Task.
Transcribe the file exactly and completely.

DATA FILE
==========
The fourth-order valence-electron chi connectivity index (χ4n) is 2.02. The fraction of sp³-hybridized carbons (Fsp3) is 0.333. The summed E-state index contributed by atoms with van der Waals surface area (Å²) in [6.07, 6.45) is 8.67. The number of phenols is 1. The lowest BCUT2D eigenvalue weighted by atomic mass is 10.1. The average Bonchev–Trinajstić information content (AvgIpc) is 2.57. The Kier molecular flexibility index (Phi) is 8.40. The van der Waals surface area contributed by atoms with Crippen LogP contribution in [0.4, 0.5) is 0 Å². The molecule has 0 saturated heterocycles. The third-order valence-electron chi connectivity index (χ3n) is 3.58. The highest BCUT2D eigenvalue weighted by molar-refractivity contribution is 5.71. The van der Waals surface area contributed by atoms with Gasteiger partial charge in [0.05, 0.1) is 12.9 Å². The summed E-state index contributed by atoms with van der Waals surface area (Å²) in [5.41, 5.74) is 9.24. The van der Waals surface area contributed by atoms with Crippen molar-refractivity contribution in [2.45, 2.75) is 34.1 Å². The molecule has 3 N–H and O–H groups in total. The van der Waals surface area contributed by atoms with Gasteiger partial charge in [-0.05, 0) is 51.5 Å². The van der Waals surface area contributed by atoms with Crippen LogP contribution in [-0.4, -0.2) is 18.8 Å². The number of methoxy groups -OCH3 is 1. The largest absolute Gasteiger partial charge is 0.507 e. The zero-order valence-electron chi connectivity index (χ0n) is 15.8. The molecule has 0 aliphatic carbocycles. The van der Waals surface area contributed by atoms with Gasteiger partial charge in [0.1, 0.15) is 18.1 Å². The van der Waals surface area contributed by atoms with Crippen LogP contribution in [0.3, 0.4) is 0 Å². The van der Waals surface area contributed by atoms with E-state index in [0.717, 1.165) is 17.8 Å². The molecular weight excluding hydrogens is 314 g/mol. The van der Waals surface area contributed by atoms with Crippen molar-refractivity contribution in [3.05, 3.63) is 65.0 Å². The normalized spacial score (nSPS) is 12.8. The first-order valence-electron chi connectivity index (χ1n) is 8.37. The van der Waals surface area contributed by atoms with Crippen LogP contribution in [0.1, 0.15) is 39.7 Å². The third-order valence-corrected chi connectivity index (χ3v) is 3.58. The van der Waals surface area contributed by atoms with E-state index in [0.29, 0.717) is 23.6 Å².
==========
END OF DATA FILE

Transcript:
The fourth-order valence-electron chi connectivity index (χ4n) is 2.02. The fraction of sp³-hybridized carbons (Fsp3) is 0.333. The summed E-state index contributed by atoms with van der Waals surface area (Å²) in [6.07, 6.45) is 8.67. The number of phenols is 1. The lowest BCUT2D eigenvalue weighted by atomic mass is 10.1. The average Bonchev–Trinajstić information content (AvgIpc) is 2.57. The Kier molecular flexibility index (Phi) is 8.40. The van der Waals surface area contributed by atoms with Crippen LogP contribution in [0.4, 0.5) is 0 Å². The molecule has 0 saturated heterocycles. The third-order valence-electron chi connectivity index (χ3n) is 3.58. The highest BCUT2D eigenvalue weighted by molar-refractivity contribution is 5.71. The van der Waals surface area contributed by atoms with Gasteiger partial charge in [0.05, 0.1) is 12.9 Å². The summed E-state index contributed by atoms with van der Waals surface area (Å²) in [5.41, 5.74) is 9.24. The van der Waals surface area contributed by atoms with Crippen molar-refractivity contribution in [2.45, 2.75) is 34.1 Å². The molecule has 3 N–H and O–H groups in total. The van der Waals surface area contributed by atoms with Gasteiger partial charge in [-0.05, 0) is 51.5 Å². The van der Waals surface area contributed by atoms with Crippen LogP contribution in [-0.4, -0.2) is 18.8 Å². The number of methoxy groups -OCH3 is 1. The largest absolute Gasteiger partial charge is 0.507 e. The zero-order valence-electron chi connectivity index (χ0n) is 15.8. The molecule has 0 aliphatic carbocycles. The van der Waals surface area contributed by atoms with Gasteiger partial charge in [0.1, 0.15) is 18.1 Å². The van der Waals surface area contributed by atoms with Crippen LogP contribution in [0.3, 0.4) is 0 Å². The van der Waals surface area contributed by atoms with E-state index in [0.717, 1.165) is 17.8 Å². The molecular weight excluding hydrogens is 314 g/mol. The van der Waals surface area contributed by atoms with Crippen molar-refractivity contribution in [3.05, 3.63) is 65.0 Å². The normalized spacial score (nSPS) is 12.8. The first-order valence-electron chi connectivity index (χ1n) is 8.37. The van der Waals surface area contributed by atoms with Crippen LogP contribution in [0.1, 0.15) is 39.7 Å². The third-order valence-corrected chi connectivity index (χ3v) is 3.58. The van der Waals surface area contributed by atoms with E-state index in [0.29, 0.717) is 23.6 Å².